Hugh III of Cyprus

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Hugh III of Cyprus (1235 – 24 March 1284), born Hugues de Poitiers,[1] later Hugues de Lusignan (he adopted his mother's surname de Lusignan in 1267), called the Great, was the King of Cyprus from 1267 and King of Jerusalem from 1268 (as Hugh I of Jerusalem). He was the son of Henry of Antioch and Isabella of Cyprus, the daughter of Hugh I. He was a grandson of Bohemund IV of Antioch and thus a descendant of Robert Guiscard.

From 1261 he served as Regent for Hugh II of Cyprus in Cyprus, as the Haute Cour of Cyprus considered him, as a male, a better regent than his mother Isabella. She was, however, accepted as the Regent of Jerusalem in 1263. She died in 1264, and Hugh became the acting regent of the Kingdom of Jerusalem as well as Cyprus. The regency was contested by his first cousin, Hugh of Brienne, who was the son of Mary of Cyprus, the eldest daughter of Hugh I and hence the senior heir to Cyprus, and heir to Jerusalem after Hugh II. However, the Haute Cour of Jerusalem declared Hugh of Antioch the next regent, as successor to Isabella in proximity of blood.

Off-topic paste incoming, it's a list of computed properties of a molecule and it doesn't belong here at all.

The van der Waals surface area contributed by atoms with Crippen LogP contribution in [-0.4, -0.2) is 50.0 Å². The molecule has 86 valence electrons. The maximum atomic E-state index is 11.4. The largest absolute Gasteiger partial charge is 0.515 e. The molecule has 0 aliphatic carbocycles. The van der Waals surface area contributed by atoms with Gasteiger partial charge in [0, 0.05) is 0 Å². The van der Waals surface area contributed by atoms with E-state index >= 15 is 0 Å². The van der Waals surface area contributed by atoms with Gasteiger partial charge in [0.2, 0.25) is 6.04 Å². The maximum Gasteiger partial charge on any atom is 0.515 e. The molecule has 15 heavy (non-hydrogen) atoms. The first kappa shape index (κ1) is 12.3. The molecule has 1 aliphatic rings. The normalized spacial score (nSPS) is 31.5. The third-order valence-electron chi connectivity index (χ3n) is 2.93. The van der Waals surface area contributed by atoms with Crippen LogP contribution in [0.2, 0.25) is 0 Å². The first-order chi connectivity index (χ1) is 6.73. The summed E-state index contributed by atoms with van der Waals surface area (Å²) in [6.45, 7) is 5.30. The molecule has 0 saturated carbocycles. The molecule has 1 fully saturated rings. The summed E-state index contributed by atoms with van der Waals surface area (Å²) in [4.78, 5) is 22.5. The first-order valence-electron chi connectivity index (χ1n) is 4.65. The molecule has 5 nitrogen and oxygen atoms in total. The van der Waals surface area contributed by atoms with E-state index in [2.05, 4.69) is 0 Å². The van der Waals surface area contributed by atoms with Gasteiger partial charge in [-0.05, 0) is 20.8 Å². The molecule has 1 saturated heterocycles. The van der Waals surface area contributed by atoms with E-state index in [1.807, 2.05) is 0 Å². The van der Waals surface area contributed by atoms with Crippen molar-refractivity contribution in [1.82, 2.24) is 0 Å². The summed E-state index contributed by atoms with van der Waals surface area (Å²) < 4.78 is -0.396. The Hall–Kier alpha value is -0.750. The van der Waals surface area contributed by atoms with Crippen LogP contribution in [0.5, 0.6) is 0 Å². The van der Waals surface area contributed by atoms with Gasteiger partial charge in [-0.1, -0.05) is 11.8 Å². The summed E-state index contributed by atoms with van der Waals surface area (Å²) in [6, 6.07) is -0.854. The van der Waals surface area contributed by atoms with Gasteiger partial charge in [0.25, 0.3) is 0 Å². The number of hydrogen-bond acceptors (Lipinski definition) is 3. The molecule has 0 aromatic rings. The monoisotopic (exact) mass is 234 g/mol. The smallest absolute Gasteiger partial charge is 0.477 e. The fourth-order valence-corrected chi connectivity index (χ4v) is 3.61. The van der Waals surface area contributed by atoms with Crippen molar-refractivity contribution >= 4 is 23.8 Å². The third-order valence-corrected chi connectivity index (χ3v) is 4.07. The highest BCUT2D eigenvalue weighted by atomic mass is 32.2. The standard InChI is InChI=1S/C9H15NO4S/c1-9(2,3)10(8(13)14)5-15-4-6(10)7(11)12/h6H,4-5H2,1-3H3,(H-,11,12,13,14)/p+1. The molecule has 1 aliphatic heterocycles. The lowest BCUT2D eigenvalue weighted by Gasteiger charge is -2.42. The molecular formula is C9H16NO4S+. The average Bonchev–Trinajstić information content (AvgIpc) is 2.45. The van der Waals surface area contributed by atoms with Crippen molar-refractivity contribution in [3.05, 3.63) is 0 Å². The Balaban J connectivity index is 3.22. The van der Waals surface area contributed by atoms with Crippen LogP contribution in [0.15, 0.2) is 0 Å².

Hugh II died in 1267 without heirs. As Hugh of Brienne did not advance his claim on the throne, Hugh of Antioch succeeded as uncontested King of Cyprus on 5 December and was crowned at Santa Sophia, in Nicosia, on 24 December. He claimed the Kingdom of Jerusalem as well in 1267 or 1268 upon the execution of Conradin. However, the throne of Jerusalem was also claimed by Mary of Antioch by proximity of blood to Conradin. The Haute Cour of Jerusalem rejected her claim and Hugh was crowned King of Jerusalem at Tyre on 24 September 1269.

Hugh and his descendants, the Kings of Cyprus, assumed his mother's surname of Lusignan in 1267, having inherited Cyprus through that family, thus establishing the Second House of Lusignan.

Hugh disliked dealing with the various factions in the Kingdom of Jerusalem, and left for Cyprus in 1276 in disgust at their defiance of his authority. The next year, his bailiff, Balian of Ibelin, Lord of Arsuf, was ejected by Roger of Sanseverino, the bailiff of Charles of Anjou, who had purchased the claim of Mary of Antioch. The kingdom remained under Angevin control for the rest of Hugh's reign.

It is supposed that Thomas Aquinas' work On Kingship was written for Hugh III.

He was buried at Santa Sophia, in Nicosia.

He was married after 23 January 1255 to Isabella of Ibelin (ca. 1241 – 2 June 1324). He had eleven children:

Notes[edit]

Royal titles
Preceded by
Hugh II
King of Cyprus
1267–1284
Succeeded by
John I/II
Preceded by
Conradin
King of Jerusalem
1268–1284